Paul’s speech at Howard University was met with some protests, even as he tried to outline how the GOP has ben on the side of racial equality.
Sen. Rand Paul’s charm offensive to minority communities took him to Howard University on Wednesday, where the historically black school’s students met him with skepticism and the occasional jeer.
The Kentucky Republican’s political forays since the 2012 elections have fueled his recent rise to conservative rockstardom, from his foreign policy appeal to neoconservatives at The Heritage Foundation in February to a well-received speech at last month’s Conservative Political Action Conference.
But Howard is not CPAC, and both Paul and the audience appeared highly conscious Wednesday of the ideological and racial gap between the two venues.
As Paul suggested that Republicans, more so than Democrats, have historically been on the side of equality for blacks, two Howard students bounded to the front of the room and hoisted a white tarp with the words “Howard University does not support white supremacy” painted on it. They were immediately seized by campus police and dragged into a scuffle off to the side.
“For him to come to [historically black colleges and universities] and ... try to tell them about their own history, my history, I think it’s ridiculous,” said Brian Menifee, a senior mechanical engineering major who held the sign on behalf of the liberal campus group Political Education Action Committee.
During his speech, Paul reiterated his view that segregation is a stain on the country’s history. He also repeatedly said he never opposed the Civil Rights Act of 1964 — an acknowledgement of the controversy he faced in 2010, when he questioned Title II of the act, which prohibits private businesses from discriminating against customers based on race.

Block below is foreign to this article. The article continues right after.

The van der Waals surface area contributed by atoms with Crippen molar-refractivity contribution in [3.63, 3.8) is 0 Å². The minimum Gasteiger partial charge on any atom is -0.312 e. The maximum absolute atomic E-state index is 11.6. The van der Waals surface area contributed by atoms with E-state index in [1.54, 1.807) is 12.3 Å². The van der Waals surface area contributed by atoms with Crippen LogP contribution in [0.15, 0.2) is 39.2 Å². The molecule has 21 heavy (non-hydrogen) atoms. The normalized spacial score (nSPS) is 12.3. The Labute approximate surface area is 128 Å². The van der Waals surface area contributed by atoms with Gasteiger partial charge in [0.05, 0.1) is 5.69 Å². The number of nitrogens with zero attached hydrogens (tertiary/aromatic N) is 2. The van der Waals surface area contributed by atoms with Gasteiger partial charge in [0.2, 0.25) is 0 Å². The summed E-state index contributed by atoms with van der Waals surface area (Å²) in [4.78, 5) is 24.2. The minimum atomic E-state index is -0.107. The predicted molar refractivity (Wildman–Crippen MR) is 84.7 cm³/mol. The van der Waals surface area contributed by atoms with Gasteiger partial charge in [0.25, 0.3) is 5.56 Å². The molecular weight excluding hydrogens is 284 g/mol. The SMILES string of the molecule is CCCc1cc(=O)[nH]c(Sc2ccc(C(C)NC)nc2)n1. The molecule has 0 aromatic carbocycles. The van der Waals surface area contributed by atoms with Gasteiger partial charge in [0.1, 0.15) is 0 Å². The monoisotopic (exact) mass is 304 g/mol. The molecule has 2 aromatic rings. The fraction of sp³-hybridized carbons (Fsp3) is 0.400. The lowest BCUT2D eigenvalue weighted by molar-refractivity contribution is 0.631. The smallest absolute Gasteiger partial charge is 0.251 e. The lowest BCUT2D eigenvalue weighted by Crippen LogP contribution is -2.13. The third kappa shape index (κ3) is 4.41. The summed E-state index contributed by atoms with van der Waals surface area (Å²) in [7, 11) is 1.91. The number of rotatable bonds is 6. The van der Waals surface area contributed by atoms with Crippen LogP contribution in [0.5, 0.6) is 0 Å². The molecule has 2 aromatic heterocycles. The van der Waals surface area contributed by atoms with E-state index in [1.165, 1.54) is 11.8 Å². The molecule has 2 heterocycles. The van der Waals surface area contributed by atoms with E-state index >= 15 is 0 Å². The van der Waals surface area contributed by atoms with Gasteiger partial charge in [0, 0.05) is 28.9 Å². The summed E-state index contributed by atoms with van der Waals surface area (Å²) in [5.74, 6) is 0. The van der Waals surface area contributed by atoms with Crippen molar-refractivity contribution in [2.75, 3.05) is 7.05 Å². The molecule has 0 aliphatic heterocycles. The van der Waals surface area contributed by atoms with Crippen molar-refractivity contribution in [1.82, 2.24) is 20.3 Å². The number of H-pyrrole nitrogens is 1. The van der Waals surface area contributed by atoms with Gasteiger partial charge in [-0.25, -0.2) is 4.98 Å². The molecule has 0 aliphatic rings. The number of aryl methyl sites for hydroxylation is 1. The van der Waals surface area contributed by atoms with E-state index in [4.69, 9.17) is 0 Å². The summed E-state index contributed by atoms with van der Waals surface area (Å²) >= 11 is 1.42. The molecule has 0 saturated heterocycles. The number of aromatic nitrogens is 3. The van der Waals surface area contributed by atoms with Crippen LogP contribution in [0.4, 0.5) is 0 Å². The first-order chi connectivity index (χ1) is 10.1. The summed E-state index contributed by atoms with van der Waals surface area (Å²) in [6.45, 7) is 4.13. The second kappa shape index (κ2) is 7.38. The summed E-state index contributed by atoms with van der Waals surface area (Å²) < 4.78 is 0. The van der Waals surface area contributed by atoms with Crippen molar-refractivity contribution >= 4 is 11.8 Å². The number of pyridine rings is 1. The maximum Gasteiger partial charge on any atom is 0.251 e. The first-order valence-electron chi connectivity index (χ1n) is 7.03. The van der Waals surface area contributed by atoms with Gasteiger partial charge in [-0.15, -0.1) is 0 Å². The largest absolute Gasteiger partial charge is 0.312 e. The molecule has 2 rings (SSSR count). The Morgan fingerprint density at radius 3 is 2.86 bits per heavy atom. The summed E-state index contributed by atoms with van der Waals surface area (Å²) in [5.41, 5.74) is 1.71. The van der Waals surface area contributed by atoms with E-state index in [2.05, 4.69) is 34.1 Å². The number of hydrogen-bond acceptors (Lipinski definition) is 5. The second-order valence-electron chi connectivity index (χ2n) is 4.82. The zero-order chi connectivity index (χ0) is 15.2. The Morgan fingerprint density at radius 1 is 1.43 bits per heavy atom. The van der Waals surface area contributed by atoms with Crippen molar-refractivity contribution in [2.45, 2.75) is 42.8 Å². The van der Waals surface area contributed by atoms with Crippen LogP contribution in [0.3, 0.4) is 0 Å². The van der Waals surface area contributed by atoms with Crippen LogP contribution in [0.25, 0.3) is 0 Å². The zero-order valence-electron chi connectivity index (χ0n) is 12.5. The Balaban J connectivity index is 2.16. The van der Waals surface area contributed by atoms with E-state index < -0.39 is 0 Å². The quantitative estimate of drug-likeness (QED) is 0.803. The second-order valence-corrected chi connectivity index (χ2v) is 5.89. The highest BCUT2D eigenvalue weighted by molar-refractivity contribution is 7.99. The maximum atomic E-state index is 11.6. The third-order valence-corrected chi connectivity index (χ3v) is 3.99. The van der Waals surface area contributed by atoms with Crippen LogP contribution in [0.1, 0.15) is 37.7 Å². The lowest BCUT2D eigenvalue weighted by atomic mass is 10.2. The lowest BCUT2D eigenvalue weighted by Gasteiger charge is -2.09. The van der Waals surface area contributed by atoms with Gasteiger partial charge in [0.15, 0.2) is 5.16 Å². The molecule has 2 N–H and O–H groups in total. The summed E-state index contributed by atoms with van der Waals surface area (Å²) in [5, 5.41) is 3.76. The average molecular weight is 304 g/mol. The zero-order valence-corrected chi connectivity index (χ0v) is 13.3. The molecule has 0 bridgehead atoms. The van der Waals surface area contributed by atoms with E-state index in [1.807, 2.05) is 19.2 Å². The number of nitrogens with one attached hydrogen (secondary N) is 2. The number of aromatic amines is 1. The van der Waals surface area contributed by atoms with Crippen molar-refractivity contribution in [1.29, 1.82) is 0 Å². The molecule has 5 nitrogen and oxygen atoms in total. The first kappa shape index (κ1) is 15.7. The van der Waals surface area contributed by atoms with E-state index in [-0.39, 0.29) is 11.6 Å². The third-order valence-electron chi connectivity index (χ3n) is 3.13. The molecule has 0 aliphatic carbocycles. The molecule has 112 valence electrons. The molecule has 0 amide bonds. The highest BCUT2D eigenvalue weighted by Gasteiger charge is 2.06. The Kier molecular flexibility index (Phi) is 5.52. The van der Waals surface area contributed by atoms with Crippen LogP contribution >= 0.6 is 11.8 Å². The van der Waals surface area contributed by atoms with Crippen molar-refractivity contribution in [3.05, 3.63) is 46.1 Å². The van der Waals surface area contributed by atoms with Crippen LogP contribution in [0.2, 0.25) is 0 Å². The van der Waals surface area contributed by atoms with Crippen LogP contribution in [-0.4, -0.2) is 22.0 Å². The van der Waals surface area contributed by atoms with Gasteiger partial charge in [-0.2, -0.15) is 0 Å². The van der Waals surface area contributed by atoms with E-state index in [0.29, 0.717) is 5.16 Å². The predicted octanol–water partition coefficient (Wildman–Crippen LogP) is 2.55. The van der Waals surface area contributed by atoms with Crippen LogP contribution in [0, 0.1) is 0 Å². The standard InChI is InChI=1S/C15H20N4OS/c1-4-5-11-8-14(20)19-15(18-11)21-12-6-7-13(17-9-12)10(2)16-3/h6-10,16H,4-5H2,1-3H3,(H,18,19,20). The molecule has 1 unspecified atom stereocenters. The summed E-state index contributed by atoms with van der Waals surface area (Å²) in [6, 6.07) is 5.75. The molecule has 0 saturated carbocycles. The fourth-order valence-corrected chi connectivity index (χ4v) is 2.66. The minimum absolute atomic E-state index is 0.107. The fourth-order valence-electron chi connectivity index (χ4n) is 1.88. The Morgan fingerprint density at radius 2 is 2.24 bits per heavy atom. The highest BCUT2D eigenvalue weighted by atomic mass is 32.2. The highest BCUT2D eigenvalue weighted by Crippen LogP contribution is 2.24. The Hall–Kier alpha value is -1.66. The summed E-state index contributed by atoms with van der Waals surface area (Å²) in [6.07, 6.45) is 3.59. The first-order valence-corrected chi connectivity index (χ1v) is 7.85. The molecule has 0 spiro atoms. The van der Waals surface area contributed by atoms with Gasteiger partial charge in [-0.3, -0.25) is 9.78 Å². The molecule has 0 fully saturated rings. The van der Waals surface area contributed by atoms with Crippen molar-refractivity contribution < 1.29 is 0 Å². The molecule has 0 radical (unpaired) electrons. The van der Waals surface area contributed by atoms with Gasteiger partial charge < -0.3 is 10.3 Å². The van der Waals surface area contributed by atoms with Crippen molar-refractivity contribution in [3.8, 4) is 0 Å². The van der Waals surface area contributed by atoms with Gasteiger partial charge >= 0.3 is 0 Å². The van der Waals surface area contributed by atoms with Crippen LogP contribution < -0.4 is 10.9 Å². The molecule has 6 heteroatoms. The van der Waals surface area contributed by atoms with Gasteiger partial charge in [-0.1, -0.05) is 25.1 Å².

“I don’t like the idea of telling private business owners — I abhor racism, I think it’s a bad business idea to ever exclude anybody from your restaurant, but at the same time, I do believe in private ownership. But I think there should be absolutely no discrimination in anything that gets any public funding, and that’s mostly what the Civil Rights Act was about,” he told the Louisville Courier-Journal after winning the 2010 Republican Senate nomination in Kentucky.
“I never opposed the Civil Rights Act. Ever,” Paul said Wednesday.
Just as he quoted George F. Kennan at The Heritage Foundation and Pablo Neruda before the Hispanic Chamber of Commerce, Paul compared his message at Howard to the words of literary and political giants relevant to his audience’s history.
He recalled Howard graduate Toni Morrison’s advice to write the book one wants to read and said, “I want a government that leaves you alone, that encourages you to write the book that becomes your future.”
The auditorium, which campus police said seats around 250 people, was full for Paul’s speech, and some listeners stood against the wall.
Though not everyone was as outspoken as Menifee, others in the audience expressed skepticism about Paul’s olive branch.
Before the speech, Vanessa A. Knox, a political science and biology double major at Howard weighed in on Paul’s visit. “My expectations really aren’t that high, but I believe in hearing out the other side,” she said.
“It wasn’t the best speech. It was pretty much what I expect from any politician in general,” television and production major Michael Lindsey said. Lindsey wasn’t swayed by Paul’s appeals, but he acknowledged that he is a Democrat.
Beyond civil rights issues, Paul had more success. During the question-and-answer session, the audience offered full applause when Paul said he would do everything he could to keep nonviolent drug offenders out of jail.
Paul’s public acknowledgements that he is mulling a 2016 bid for the presidency also brought out other local activists.
Four activists from Young Americans for Liberty, a national student-focused libertarian group, wore stickers that read “I Stand with Rand” and carried an email sign-up sheet for the organization’s newsletter.
Five protesters from the local DC Vote organization held signs outside the building that portrayed a Gadsden flag with Paul’s head spliced over that of the flag’s iconic snake.